I believe this doctrine, if correctly applied, has several important ethical implications:

  1. The image of God must not be killed by another created in the image of God. This has profound effects on such human behavior as war, capital punishment, abortion and the possession of weapons the main purpose of which is to harm or kill other humans. It even has implications for how one protects ones family and home. I believe this is part of the theological context of the pacifism of Jesus and of his command to love enemies
  2. Listening. If the other in the conversation is the image of God then how we listen and with what focus we listen becomes vital. John quoted St. Francis in an earlier blog to the effect that it is out duty to know the other more than to be known. Truly hearing others is a vital part of imaging God. This provides some (but not all) theological background for me in the work that John and I are doing. Hearing those with whom I agree or disagree is a vital part of imaging the God who is the triune God in relationship.
  3. The scandal of poverty. If all humans are created in the image of God we who are rich deny that the image of God exists in those who are poor. That malaria continues to kill children every single day when remedies are available for pennies is a scandal. It is a scandal that a large portion of humanity lives so far below the poverty line that they are in danger of starvation when a remedy could be made at little cost to those of us who are rich (rich means if you have a computer and are reading this you are rich. If you had enough food today and have enough for tomorrow you are rich. If you have shelter and more than one set of clothes, you are rich).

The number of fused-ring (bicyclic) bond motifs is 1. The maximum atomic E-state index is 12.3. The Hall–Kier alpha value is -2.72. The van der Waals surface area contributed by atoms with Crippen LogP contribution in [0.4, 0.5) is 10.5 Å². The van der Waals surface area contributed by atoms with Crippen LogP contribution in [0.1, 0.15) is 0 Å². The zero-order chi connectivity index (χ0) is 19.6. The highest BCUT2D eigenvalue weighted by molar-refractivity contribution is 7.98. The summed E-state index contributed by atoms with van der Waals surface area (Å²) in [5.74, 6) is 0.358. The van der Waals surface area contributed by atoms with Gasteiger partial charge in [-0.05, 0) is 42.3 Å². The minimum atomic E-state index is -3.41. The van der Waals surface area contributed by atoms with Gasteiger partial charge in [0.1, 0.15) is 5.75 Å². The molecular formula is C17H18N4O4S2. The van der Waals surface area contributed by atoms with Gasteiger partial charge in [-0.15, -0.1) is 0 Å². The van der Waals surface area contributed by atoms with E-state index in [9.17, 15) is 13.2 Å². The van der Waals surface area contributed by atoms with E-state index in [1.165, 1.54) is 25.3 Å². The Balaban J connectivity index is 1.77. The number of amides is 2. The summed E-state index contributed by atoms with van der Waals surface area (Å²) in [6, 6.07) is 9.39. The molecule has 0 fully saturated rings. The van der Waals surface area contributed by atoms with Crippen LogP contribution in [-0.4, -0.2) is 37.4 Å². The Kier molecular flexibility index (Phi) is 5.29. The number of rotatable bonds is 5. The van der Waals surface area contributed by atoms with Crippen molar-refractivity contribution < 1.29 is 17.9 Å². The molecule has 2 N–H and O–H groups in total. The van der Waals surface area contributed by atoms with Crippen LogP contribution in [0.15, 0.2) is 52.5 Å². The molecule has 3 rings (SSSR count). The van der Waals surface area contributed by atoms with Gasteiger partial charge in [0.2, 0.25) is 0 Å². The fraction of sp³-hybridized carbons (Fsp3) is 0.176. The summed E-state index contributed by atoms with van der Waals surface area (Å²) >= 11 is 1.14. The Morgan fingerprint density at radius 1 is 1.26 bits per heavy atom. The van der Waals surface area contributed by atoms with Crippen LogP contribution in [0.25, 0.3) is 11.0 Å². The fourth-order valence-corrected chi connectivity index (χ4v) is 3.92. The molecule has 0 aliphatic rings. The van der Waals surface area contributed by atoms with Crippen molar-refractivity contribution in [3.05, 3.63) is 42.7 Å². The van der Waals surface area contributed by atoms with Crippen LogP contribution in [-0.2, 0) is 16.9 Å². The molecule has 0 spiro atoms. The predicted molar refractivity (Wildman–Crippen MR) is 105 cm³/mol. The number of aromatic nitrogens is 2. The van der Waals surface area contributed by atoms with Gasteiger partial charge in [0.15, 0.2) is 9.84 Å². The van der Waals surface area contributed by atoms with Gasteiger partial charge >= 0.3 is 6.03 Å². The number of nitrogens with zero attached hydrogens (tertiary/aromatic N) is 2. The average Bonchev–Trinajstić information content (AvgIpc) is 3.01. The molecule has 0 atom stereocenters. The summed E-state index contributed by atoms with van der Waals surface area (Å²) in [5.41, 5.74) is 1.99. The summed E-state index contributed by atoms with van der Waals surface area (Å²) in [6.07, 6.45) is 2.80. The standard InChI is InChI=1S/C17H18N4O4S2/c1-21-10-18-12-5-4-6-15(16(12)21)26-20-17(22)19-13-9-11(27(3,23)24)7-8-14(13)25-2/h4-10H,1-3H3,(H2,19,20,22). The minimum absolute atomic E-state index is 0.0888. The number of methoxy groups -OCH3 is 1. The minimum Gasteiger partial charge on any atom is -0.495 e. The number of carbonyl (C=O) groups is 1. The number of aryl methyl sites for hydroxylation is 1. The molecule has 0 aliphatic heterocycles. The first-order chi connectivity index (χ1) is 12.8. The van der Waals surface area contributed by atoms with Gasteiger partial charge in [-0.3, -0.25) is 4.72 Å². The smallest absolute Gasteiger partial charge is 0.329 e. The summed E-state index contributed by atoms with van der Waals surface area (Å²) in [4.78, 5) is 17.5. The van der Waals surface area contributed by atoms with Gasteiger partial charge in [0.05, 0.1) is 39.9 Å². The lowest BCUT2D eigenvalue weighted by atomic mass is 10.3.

4. Religious war. I am happy to say that most Christians around the world today have learned that conversion by threat of death is sinful. But the hatred of Muslims in the West and people who look like Muslims (what does a Muslim look like anyway?) must end. Certainly there has to be caution and care taken to prevent terrorism and much terrorism perpetrated today is done in the name of Allah. But fearing those who kneel and pray in an airport because it proves they are Muslims is foolish. Terrorists usually try to blend in, not stand out. Interfaith dialogue must continue.

The list of human sins against other humans is tragically long. If the persons of the Trinity exist in an eternal fellowship of love and if at least part of the image of God in humans is to reflect that love, then how we treat each other is vitally important.

The Triune God is, from one perspective, a loving fellowship. May we so image God that we are the same.

Grace and Peace

Bob


[i] “The Trinity: Heart of Our Life,” Kallistos Ware, in Reclaiming the Great Tradition: Evangelicals, Catholics, & Orthodox in Dialogue, Jams S. Cutsinger, ed., (Downers Grove, IL, Intervarsity Press: 1997), p. 136.

[ii] Ibid, 126.